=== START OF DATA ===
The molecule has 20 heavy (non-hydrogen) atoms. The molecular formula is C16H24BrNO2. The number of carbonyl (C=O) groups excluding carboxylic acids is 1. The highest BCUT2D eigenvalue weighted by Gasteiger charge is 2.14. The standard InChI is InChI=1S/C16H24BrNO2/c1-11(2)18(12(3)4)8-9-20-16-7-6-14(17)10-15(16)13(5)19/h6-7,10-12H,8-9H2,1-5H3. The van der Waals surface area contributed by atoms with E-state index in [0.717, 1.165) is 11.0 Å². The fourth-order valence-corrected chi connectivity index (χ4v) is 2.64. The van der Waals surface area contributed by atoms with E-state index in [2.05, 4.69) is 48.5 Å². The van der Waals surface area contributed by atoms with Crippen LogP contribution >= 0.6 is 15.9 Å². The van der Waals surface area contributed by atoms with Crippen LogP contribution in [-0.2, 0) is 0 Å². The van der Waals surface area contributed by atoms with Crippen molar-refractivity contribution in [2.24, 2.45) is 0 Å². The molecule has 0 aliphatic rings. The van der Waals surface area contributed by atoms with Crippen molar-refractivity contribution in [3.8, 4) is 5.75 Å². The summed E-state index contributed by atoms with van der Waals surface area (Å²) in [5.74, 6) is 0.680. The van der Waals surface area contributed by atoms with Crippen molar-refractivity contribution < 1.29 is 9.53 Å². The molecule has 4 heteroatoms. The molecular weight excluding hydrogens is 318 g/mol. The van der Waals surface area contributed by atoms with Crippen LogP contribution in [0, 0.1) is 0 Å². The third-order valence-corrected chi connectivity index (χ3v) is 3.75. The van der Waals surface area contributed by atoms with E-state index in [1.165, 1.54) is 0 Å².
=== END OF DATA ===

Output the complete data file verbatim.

The molecule has 20 heavy (non-hydrogen) atoms. The molecular formula is C16H24BrNO2. The number of carbonyl (C=O) groups excluding carboxylic acids is 1. The highest BCUT2D eigenvalue weighted by Gasteiger charge is 2.14. The standard InChI is InChI=1S/C16H24BrNO2/c1-11(2)18(12(3)4)8-9-20-16-7-6-14(17)10-15(16)13(5)19/h6-7,10-12H,8-9H2,1-5H3. The van der Waals surface area contributed by atoms with E-state index in [0.717, 1.165) is 11.0 Å². The fourth-order valence-corrected chi connectivity index (χ4v) is 2.64. The van der Waals surface area contributed by atoms with E-state index in [2.05, 4.69) is 48.5 Å². The van der Waals surface area contributed by atoms with Crippen LogP contribution >= 0.6 is 15.9 Å². The van der Waals surface area contributed by atoms with Crippen LogP contribution in [-0.2, 0) is 0 Å². The van der Waals surface area contributed by atoms with Crippen molar-refractivity contribution in [2.24, 2.45) is 0 Å². The molecule has 0 aliphatic rings. The van der Waals surface area contributed by atoms with Crippen molar-refractivity contribution in [3.8, 4) is 5.75 Å². The summed E-state index contributed by atoms with van der Waals surface area (Å²) in [5.74, 6) is 0.680. The van der Waals surface area contributed by atoms with Crippen molar-refractivity contribution < 1.29 is 9.53 Å². The molecule has 4 heteroatoms. The molecular weight excluding hydrogens is 318 g/mol. The van der Waals surface area contributed by atoms with Crippen LogP contribution in [0, 0.1) is 0 Å². The third-order valence-corrected chi connectivity index (χ3v) is 3.75. The van der Waals surface area contributed by atoms with E-state index in [1.165, 1.54) is 0 Å².